Joker, the recently-released Todd Phillips movie, is a cautionary tale about what happens when we remove compassion, accountability and proper care from a society that is primarily motivated by economics. For me, it was a painfully apposite diagnosis of our current political and cultural climate.
Joker is a masterpiece. The cinematography, locations, costumes, lighting and colour grading make the film visually beautiful, and Joaquin Phoenix is truly mesmerising as the lead; I think an Oscar will be forthcoming. But aside from all that, the film powerfully reminds us that we are collectively responsible when things go terribly wrong, as it seeks to complicate rather than to simplify the story of a serial murderer.
What makes this so deeply moving is how utterly believable the narrative is. There are no super heroes, no ludicrous fight sequences, and no Batmobiles. Instead, Joker is a portrait of one man, Arthur Fleck. He is mentally ill, apparently as a result of childhood abuse. He has no prospects, no meaningful relationships and no hope that things will get better for him. His attempts to progress and connect are met with heckling and rebuke. And although there is no single event that marks Arthur’s transformation, what we witness is a man slowly – and, in a terrifying sense, inevitably – gravitating towards murderous actions.
Driven by compassion, one is curiously ecstatic watching Arthur’s deadly release of frustration. What interests me is the idea that simply understanding the circumstances that lead to these undoubtedly terrible actions completely transforms the way one views the behaviour and the perpetrator.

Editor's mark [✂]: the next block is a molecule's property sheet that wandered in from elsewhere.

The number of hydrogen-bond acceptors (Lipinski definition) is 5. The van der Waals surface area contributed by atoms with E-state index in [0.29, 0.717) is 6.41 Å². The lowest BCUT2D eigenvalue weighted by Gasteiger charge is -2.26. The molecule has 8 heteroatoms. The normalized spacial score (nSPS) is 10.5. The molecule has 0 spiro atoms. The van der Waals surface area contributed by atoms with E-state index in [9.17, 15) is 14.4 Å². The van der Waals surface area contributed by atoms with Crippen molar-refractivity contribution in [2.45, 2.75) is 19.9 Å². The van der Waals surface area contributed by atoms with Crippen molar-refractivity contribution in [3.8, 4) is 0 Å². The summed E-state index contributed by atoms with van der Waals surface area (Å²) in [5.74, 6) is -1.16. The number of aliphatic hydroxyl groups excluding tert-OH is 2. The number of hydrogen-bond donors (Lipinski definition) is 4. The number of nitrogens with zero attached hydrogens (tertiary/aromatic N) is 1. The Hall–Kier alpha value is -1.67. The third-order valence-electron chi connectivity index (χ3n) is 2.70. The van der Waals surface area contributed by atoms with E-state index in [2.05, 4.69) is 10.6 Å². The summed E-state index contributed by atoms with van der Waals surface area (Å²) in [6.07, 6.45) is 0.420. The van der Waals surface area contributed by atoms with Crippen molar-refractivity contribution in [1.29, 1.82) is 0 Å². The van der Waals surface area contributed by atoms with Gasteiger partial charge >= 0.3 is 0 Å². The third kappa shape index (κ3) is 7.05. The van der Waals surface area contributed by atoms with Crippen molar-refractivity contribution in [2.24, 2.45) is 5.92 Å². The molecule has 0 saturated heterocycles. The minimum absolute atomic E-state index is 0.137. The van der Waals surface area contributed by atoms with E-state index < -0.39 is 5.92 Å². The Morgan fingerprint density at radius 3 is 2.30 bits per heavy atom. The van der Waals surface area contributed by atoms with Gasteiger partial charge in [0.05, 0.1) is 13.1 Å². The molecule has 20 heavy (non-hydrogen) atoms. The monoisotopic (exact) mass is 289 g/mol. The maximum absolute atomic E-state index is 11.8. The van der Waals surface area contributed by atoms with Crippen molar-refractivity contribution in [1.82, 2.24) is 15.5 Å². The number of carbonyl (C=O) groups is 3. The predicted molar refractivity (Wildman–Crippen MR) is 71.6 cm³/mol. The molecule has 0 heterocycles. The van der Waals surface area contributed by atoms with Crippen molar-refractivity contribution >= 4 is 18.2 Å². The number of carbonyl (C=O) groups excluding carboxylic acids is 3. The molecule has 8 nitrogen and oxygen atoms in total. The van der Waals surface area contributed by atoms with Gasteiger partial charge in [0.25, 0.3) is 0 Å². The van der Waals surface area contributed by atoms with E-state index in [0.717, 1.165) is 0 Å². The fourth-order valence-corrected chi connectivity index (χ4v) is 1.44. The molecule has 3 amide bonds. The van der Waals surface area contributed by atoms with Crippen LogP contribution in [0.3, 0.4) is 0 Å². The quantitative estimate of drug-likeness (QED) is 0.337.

Joker forces us to ask questions about culpability as it reveals
the complex roadmap to creating a ‘psychopath’ (if that is what Arthur is). In
so doing, the film highlights our individual and societal responsibility in
tragic cases such as these. It suggest the conclusion that ‘Killers aren’t
born, they are made’ and, however much I want to condemn a person as ‘evil’ in
order to distance myself from their behaviour, a more subtle and holistic
approach will undoubtedly reveal a toxic tangle of events which, if I had lived
through myself, might have led to comparable behaviour. The words of Johann
Wolfgang von Goethe seem applicable here: ‘There is no crime of which I cannot
conceive myself guilty.’
As Christians we do not deny the reality or the responsibility of external influences and influencers. We can also acknowledge psychological predispositions and physiological abnormalities. But we also know that our hearts are desperately wicked and, given the motivation and means, we might act out that evil. Even so, I can’t help but feel that if everything was done perfectly in the management and care of the ‘predisposed’ and the ‘abnormal’, maybe no one would end up dead.